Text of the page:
Physical Activity linked to Academic Success

Although the brain is not a muscle, it does require regular physical activity to be at its best. There are a variety of explanations why exercise makes an impact on both memory and processed cognitive data.

It is recommended that the average person plan at least 150 minutes of moderate exercise each week. This amount equals to 30 minutes of exercise 5 days a week. You see, one does not have to be an athlete to get his heart pumping and therefore, obtain all the cognitive benefits. It is an attainable goal for anyone in academia to partake in regular physical activity for improved brain functions.

Enhance brain function stems from a couple of different influences on the brain components. The hippocampus is the brain section mainly responsible for memory retention and learning new information. Studies show that physical activity, particularly aerobic exercises, increases the hippocampus size. As a result, more information can be retained and thus, allow the abilities required in school to be more effective.

Exercise also brings the blood pumping from the heart to carry more oxygen to the brain. This oxygenation enable brain cells to heal more efficiently and develop stronger connexions between them. Since brain cells primary function is to handle information appropriately, the additional oxygen delivered assist students in achieving success.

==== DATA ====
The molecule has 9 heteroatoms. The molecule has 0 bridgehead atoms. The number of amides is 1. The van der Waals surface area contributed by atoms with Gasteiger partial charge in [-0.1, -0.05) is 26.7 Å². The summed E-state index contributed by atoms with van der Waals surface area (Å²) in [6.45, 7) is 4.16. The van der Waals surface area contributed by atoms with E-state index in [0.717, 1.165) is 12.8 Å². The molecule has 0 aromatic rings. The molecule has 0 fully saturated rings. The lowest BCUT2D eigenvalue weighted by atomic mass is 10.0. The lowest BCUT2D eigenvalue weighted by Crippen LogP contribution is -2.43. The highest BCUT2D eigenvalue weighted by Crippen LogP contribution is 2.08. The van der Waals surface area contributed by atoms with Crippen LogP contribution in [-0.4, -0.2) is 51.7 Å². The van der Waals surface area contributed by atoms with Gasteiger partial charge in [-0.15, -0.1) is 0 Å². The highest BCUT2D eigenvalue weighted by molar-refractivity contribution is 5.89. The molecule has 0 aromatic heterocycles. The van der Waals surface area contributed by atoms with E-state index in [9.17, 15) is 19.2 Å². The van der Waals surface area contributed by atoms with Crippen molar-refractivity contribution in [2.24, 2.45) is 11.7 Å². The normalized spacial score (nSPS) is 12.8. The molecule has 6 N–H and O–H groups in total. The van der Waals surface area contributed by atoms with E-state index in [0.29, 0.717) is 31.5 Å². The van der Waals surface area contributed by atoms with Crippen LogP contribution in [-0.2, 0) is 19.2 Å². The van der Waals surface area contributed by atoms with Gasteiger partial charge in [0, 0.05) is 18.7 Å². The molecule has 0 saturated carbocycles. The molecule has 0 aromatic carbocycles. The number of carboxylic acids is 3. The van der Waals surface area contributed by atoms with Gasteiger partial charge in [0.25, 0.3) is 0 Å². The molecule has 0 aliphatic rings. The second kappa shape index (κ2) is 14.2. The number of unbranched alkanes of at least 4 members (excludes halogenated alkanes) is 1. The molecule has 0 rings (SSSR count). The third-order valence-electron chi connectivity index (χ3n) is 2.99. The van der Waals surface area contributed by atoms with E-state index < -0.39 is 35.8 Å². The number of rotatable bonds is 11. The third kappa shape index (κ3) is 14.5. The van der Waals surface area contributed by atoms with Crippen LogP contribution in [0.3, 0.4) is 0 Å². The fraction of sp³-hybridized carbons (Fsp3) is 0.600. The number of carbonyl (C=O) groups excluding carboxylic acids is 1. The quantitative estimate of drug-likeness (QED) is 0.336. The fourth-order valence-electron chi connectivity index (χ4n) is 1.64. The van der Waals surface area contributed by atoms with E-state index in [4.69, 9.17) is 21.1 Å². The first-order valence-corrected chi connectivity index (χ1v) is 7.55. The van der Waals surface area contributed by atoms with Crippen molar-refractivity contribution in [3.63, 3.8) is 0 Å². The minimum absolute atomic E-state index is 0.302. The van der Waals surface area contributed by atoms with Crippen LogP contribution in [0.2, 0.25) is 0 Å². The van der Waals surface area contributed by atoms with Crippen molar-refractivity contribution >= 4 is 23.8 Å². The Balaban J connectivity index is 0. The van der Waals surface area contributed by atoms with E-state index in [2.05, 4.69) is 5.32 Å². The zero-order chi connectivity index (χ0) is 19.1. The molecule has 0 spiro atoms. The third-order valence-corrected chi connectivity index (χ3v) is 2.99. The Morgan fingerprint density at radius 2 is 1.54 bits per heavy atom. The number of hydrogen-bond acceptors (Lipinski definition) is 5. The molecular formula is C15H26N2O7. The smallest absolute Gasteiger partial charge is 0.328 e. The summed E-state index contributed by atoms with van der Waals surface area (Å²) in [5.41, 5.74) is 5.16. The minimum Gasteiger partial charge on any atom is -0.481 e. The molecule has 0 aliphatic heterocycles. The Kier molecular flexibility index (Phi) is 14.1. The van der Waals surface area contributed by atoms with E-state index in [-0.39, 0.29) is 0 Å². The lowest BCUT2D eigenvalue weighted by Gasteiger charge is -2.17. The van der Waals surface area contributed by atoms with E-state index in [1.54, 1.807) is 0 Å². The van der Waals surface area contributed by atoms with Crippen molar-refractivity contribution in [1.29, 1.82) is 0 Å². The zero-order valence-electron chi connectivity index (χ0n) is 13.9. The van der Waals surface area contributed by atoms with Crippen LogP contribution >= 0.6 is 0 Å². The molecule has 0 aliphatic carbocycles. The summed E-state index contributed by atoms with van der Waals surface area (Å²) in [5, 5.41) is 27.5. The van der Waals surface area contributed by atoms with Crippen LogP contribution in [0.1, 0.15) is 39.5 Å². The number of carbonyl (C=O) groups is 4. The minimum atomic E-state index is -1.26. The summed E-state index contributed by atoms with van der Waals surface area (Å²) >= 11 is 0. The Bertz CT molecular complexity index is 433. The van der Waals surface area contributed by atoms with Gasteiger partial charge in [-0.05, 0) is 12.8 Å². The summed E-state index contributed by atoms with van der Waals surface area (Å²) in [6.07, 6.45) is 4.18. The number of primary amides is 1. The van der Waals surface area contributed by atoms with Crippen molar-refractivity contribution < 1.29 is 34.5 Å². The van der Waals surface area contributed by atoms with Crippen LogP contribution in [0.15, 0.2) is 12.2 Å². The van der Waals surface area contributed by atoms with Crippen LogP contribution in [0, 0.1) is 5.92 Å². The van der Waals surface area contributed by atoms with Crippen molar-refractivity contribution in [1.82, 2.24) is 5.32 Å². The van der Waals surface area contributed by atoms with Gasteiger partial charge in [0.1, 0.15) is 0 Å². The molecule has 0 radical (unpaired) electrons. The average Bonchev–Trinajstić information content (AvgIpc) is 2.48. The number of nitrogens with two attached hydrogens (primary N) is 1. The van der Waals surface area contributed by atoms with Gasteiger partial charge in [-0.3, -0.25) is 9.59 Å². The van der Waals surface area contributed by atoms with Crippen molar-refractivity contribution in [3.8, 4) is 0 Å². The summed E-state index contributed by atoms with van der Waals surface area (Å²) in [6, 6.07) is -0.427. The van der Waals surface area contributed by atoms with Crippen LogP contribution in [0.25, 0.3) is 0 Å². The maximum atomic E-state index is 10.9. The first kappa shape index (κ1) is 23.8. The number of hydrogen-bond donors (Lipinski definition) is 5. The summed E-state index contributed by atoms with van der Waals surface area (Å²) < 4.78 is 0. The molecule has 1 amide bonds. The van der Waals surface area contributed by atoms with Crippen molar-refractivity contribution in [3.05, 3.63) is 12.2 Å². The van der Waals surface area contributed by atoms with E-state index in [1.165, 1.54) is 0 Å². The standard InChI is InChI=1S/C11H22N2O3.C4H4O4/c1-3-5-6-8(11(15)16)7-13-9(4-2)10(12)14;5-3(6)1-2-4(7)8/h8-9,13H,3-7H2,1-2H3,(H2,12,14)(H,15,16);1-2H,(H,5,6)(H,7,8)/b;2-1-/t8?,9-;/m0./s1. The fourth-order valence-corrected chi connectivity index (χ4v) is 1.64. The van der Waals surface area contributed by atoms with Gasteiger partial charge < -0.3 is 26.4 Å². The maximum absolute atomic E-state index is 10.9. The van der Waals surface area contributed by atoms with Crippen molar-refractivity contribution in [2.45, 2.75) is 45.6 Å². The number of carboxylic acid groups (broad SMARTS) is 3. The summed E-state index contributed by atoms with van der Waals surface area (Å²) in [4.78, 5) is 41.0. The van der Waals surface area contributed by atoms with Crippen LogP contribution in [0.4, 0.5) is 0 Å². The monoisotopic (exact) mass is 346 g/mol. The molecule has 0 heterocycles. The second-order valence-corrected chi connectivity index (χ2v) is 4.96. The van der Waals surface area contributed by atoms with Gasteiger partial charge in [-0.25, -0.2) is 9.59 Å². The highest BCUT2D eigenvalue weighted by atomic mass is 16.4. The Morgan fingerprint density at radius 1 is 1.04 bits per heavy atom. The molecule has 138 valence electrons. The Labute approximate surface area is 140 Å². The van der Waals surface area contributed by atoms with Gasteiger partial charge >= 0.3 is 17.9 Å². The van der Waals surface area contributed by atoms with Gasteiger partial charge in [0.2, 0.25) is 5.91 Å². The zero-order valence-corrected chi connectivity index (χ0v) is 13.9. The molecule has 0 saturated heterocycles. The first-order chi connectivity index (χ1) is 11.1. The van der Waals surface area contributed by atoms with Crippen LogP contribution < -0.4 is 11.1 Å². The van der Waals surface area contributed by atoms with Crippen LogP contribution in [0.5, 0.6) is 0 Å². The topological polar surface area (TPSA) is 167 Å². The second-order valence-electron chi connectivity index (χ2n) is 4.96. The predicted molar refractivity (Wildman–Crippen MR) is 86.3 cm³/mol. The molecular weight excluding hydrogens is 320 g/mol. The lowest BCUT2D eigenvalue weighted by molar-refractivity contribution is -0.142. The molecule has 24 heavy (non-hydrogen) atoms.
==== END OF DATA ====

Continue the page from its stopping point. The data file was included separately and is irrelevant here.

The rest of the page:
It is important to note that it seems to be a correlation between the exercise type practiced and their exact impact on the brain. Whereas running is typically a mindless exercise, playing a sport like soccer or basketball requires strategy and thought in addition to the physical effort provided. Exercising the body and the brain simultaneously increases the positive aftereffects in academics.

Doubtless, studying is one of the main aspects involved in academic success. Never forget that it is also imperative that the brain gets the oxygen needed by the hippocampus via physical activity. To procure a good quality oxygenation to your brain will likely allow your academic performance to reach new peaks that were remaining unknown before.


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